Albemarle unveils five options for expanding or relocating court system
Albemarle officials have published five alternatives for how the county might pursue expansion of its court system, ranging from remaining in downtown Charlottesville in Court Square to relocating both the General District and Circuit courts to a site within the county.
“As projected caseload activity continues to increase and as our population grows, the facilities and the security they provide are inadequate to meet our current and future needs,” reads a posting on the county website published Monday evening.
The Albemarle Board of Supervisors will hold a public hearing on the options at 6 p.m. Oct. 24 at the County Office Building on McIntire Road.
“This meeting reflects the board’s desire to consider all factors, including community needs, financial impacts for county taxpayers and potential economic development opportunities, before identifying a preferred option,” said Lee Catlin, assistant county executive.
Bruce Williamson, chairman of the BAR-Bench Committee of the Charlottesville-Albemarle Bar Association, said the hearing might be the only time the public gets to weigh in on the topic.
“Any place in which the courts are not centrally located hurts the users of the court system,” Williamson said.
The concepts were developed by Moseley Architects, a firm that has worked on several previous studies related to expanding the county’s courts.
Albemarle has been studying how to expand the court system for several years.
The U.S. Census recorded a county population of 98,998 in 2010. The county’s population in 2030 is projected to be 134,196, according to the Weldon Cooper Center for Public Service at the University of Virginia.
In 2011, the joint city and county Juvenile and Domestic Relations Court opened on High Street.
An assessment of Albemarle’s other court needs conducted by the firm Dewberry in 2012 concluded that the increased population would cause a need for additional courtroom space.
“Based on the conceptual estimates of a number of options under consideration, a capital investment ranging from $30 [million] to $40 million will likely be necessary, which represents the largest capital investment the county is anticipating during this period,” the county’s online announcement continues.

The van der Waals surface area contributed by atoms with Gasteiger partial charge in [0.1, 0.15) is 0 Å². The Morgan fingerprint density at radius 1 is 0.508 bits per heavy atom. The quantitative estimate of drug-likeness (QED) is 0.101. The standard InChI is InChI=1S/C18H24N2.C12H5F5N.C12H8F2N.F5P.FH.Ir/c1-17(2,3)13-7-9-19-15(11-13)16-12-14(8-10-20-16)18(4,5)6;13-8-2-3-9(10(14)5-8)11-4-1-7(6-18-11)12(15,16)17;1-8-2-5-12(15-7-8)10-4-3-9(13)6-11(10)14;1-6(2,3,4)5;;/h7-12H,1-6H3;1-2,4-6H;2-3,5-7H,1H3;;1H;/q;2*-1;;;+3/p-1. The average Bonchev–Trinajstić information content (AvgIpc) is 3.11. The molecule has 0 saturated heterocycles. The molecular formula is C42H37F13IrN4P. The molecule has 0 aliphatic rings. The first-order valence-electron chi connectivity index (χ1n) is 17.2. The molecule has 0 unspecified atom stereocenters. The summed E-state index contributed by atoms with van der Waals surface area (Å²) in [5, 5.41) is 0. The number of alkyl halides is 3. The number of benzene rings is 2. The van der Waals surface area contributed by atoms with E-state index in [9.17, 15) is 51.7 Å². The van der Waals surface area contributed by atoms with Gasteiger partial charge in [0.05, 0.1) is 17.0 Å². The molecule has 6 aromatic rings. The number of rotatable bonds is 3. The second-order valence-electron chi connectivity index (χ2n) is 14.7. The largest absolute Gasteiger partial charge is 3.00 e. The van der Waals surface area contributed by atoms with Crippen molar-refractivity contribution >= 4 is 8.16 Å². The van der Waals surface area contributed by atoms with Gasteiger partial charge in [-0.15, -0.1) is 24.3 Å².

In 2014, supervisors agreed to work with the city to study a plan to build a joint general district location at the site of the former Levy Opera House in Court Square. The city and county purchased the site in 2005 at a cost of $5.4 million.
However, the Board of Supervisors this past May directed staff to work again with Moseley Architects to examine the possibility of moving some of county’s court functions to the County Office Building on McIntire. That study is reflected in several of the options.
One reason that has been given for the board’s willingness to reopen the issue is a perceived need for more parking spaces.
» The first option is the co-located joint General District Court at the Levy Opera site. This downtown option also would renovate the Albemarle Circuit Court and has a total cost estimate of $47.5 million. However, the city would contribute nearly $7 million for a new courtroom. This money is already anticipated in Charlottesville’s capital improvement program.
» The second option would relocate both the city and county’s General District courts to the County Office Building. The county’s Circuit Court would be renovated in place and this alternative would “create economic development opportunity through investment of the construction budget for a new County Office Building site using a proposed public-private partnership.”
This relocation option would have a total cost of $45.3 million with the city contributing $4.5 million. This alternative would require “minimal parking reconfiguration and partial displacement of existing government functions.” The county’s website notes that the city opposes this option.
» The third option would relocate only Albemarle’s General District Court to the County Office Building. This concept has a cost estimate of $30.1 million.
» The fourth option would relocate both the county’s General District and Circuit Court to the County Office Building. This would involve construction of 40,000 square feet of space, including new offices for the commonwealth’s attorney and staff. This concept has a cost estimate of $35.5 million.
» The fifth option would relocate both Albemarle courts to a new site owned by the county or a private partner. This option would include construction of an 85,000-square-foot building to accommodate the two courtrooms. This option has a $34 million cost estimate and no specific location was noted in the report.
Options two and three would require permission from the General Assembly to move the General District Court out of the county seat of Charlottesville. Options four and five would require voters to approve moving the county seat in a referendum.
All but the first options involve the county selling its share of an existing parking lot on Market Street that is currently used by S&P Global Market Intelligence. This property was jointly purchased by the city and county as part of the Levy Opera House deal in 2005.
Williamson said he hopes the county ultimately will decide to go with the downtown option, despite the higher cost estimate.
“This is a really significant issue that will affect people’s lives,” he said. “I hope the Board of Supervisors does not turn away years of progress.”
A spokeswoman for the city said the city had no comment on the proposals.